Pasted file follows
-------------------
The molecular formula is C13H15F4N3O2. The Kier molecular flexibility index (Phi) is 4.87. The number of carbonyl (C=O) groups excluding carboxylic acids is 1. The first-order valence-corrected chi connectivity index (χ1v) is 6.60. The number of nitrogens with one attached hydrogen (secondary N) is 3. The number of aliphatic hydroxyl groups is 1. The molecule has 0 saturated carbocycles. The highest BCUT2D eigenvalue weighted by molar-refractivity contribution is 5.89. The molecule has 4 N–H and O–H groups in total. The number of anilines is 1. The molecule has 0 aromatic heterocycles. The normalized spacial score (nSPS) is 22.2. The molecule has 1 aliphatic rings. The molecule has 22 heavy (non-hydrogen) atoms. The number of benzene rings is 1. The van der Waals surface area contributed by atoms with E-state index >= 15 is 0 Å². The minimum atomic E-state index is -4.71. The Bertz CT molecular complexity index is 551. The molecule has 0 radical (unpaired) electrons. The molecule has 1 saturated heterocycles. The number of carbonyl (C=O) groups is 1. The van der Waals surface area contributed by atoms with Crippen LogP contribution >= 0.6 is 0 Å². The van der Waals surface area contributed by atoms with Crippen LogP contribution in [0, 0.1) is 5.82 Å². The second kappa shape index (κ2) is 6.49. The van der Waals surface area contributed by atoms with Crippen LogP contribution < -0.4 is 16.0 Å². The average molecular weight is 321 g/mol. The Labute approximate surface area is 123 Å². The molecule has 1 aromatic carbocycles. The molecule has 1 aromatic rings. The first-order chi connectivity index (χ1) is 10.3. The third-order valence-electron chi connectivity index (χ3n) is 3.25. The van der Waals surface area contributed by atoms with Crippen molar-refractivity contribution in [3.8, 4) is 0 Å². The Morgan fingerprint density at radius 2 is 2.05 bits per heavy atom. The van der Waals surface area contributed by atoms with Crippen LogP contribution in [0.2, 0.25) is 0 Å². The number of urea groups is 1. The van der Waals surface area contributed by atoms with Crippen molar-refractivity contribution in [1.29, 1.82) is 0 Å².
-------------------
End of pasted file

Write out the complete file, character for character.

The molecular formula is C13H15F4N3O2. The Kier molecular flexibility index (Phi) is 4.87. The number of carbonyl (C=O) groups excluding carboxylic acids is 1. The first-order valence-corrected chi connectivity index (χ1v) is 6.60. The number of nitrogens with one attached hydrogen (secondary N) is 3. The number of aliphatic hydroxyl groups is 1. The molecule has 0 saturated carbocycles. The highest BCUT2D eigenvalue weighted by molar-refractivity contribution is 5.89. The molecule has 4 N–H and O–H groups in total. The number of anilines is 1. The molecule has 0 aromatic heterocycles. The normalized spacial score (nSPS) is 22.2. The molecule has 1 aliphatic rings. The molecule has 22 heavy (non-hydrogen) atoms. The number of benzene rings is 1. The van der Waals surface area contributed by atoms with E-state index >= 15 is 0 Å². The minimum atomic E-state index is -4.71. The Bertz CT molecular complexity index is 551. The molecule has 0 radical (unpaired) electrons. The molecule has 1 saturated heterocycles. The number of carbonyl (C=O) groups is 1. The van der Waals surface area contributed by atoms with Crippen LogP contribution >= 0.6 is 0 Å². The van der Waals surface area contributed by atoms with Crippen LogP contribution in [0, 0.1) is 5.82 Å². The second kappa shape index (κ2) is 6.49. The van der Waals surface area contributed by atoms with Crippen LogP contribution < -0.4 is 16.0 Å². The average molecular weight is 321 g/mol. The Labute approximate surface area is 123 Å². The molecule has 1 aromatic carbocycles. The molecule has 1 aromatic rings. The first-order chi connectivity index (χ1) is 10.3. The third-order valence-electron chi connectivity index (χ3n) is 3.25. The van der Waals surface area contributed by atoms with Crippen molar-refractivity contribution in [3.8, 4) is 0 Å². The Morgan fingerprint density at radius 2 is 2.05 bits per heavy atom. The van der Waals surface area contributed by atoms with Crippen LogP contribution in [0.2, 0.25) is 0 Å². The number of urea groups is 1. The van der Waals surface area contributed by atoms with Crippen molar-refractivity contribution in [1.29, 1.82) is 0 Å².